Journal of Gerontological Nursing


Dianna McDonald Shomaker

No abstract available for this article.

In this age of rapidly advancing technology, the pharmaceutical companies have supplied the country with an overwhelming selection of drugs. A visit to the physician's office frequently culminates in the client receiving a prescription for one or more of these sophisticated preparations. Moreover, it has been observed that doctors are treating patients with more drugs, not less, ultimately creating a population highly dependent on a large number of drugs. This trend is compounded by the vast array of drugs also available across the counter to those who self-medicate. The drug-use trend extends to everyone regardless of age. The strong indication is that the young and middle aged of today are more tolerant of drugs and as they grow older they will use even greater amounts than the current elder population.1 The complexities created by this dilemma have yet to be comprehended.

The masked importance of the over-the-counter (OTC) drugs in this medication maintenance ritual relevant, to the elderly client is the subject of this paper. There are two basic issues: the availability and use of OTC drugs in self-medication and the abuse of OTC drugs. In delineating the problems there will be a working definition of OTC drugs; identification of the most commonly used types of OTC remedies; a description of the users; and finally, a discussion of the self-medication risks related to drug abuse and drug interactions.

Over-the-Counter Drugs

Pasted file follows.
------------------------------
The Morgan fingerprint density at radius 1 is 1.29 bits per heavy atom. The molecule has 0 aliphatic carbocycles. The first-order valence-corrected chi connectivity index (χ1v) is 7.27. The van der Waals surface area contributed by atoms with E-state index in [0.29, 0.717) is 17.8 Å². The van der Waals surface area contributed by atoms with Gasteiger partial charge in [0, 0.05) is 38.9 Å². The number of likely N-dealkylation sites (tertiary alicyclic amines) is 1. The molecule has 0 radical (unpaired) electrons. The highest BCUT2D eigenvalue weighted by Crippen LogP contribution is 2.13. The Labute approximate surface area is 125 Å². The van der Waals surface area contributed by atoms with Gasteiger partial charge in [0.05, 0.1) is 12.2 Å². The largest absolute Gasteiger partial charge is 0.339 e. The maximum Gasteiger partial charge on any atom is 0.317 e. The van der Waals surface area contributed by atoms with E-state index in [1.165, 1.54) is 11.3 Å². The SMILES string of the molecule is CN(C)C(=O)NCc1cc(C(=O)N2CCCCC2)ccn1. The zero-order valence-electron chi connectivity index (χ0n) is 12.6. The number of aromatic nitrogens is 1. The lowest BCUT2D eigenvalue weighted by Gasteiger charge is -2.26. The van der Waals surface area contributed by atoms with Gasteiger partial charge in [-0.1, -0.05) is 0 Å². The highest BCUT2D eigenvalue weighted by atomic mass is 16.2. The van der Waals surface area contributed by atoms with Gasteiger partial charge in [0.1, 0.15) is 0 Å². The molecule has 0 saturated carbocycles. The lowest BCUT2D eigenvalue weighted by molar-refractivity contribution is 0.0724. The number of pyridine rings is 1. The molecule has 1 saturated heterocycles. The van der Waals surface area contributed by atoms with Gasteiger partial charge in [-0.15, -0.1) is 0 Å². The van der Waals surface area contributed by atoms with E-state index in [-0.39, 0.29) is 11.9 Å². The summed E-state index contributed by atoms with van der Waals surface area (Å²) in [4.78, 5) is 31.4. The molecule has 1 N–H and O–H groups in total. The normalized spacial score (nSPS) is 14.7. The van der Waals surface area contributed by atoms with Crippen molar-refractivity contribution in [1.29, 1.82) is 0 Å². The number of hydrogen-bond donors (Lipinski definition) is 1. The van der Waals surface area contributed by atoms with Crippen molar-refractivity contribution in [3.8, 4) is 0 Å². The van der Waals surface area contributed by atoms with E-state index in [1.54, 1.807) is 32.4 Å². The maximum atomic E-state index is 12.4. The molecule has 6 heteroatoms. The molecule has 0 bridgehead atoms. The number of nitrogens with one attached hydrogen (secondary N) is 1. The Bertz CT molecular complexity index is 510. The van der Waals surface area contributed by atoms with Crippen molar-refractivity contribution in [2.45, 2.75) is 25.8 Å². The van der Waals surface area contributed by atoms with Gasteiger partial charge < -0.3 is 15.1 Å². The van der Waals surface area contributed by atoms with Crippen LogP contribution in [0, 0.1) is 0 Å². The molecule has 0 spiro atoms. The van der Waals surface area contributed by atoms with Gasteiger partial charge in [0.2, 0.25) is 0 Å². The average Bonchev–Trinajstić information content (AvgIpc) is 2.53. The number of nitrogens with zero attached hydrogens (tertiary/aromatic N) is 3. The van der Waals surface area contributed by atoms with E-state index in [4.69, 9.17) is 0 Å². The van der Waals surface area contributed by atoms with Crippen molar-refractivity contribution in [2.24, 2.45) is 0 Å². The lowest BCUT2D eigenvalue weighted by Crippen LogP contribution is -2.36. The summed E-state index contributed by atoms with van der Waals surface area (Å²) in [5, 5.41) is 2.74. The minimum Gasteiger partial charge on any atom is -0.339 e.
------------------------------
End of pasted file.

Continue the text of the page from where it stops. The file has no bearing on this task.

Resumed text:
For the convenience of this discussion the terms nonprescription and over-the-counter will be used interchangeably to refer to those items purchased in drug stores, discount houses, and supermarkets, whose purpose is for alleviation of minor ailments. These drugs do not require the advice or prescription of the physician. They "permit patients to treat a wide range of minor, usually self-limiting problems..."2 Most frequently they are used for relief of pain in muscles, head, and back. Commonly they also include antacids, laxatives, analgesics, and sedatives for prevention or treatment of chronic, often vague and sporadic, symptoms. They are so frequently and commonly used persons ". . .may not perceive themselves as deviating from a state of health even when they seek relief through self -medica ti on."3 When giving a drug history patients often do not include these drugs in what they relate to the doctor because they are not thought of as medications.4,s Yet over-the-counter drugs are a major part of an informal health care system.

The use of OTC drugs is not without risk. Even with intense efforts on the part of the FDA there are still a myriad of useless and unsafe drugs on the shelves of drugstores and medicine cabinets. There arc users who abuse drugs by disregarding directions. There are people who never doubt the value of a drug, subsequently increasing the amount recommended if their body fails to respond to the initial dose. Similarly many, in an attempt to treat a cold or other misery, will experiment and ultimately use whatever they perceive as successful. Finally, there are many drug reactions between prescription and nonprescription drugs, the relative safety of which has been proven independent of other drugs. However, in union with a second drug, dangerous side effects result.

The focus of this paper is upon the drug use among the elderly and their self-medication practices. The reason for such a focus is for better health education programs to this rapidly growing minority group. Of the elderly, 95% live in the community, in varying degrees of self-sufficiency, and are generally responsible for their own medications, however, overuse of OTC drugs by them is not uncommon. Chronic illness creates vulnerability to medication use and misuse in one's search for better health. Moreover, decreased income and mobility renders them more readily susceptible to nonprescription drug advertisements. "While the number of symptoms for which persons perceive it is appropriate to self-medicate appear to be limited, the patent distribution system of nonprescription medicines contains few incentives to assure rational use or to decrease use."3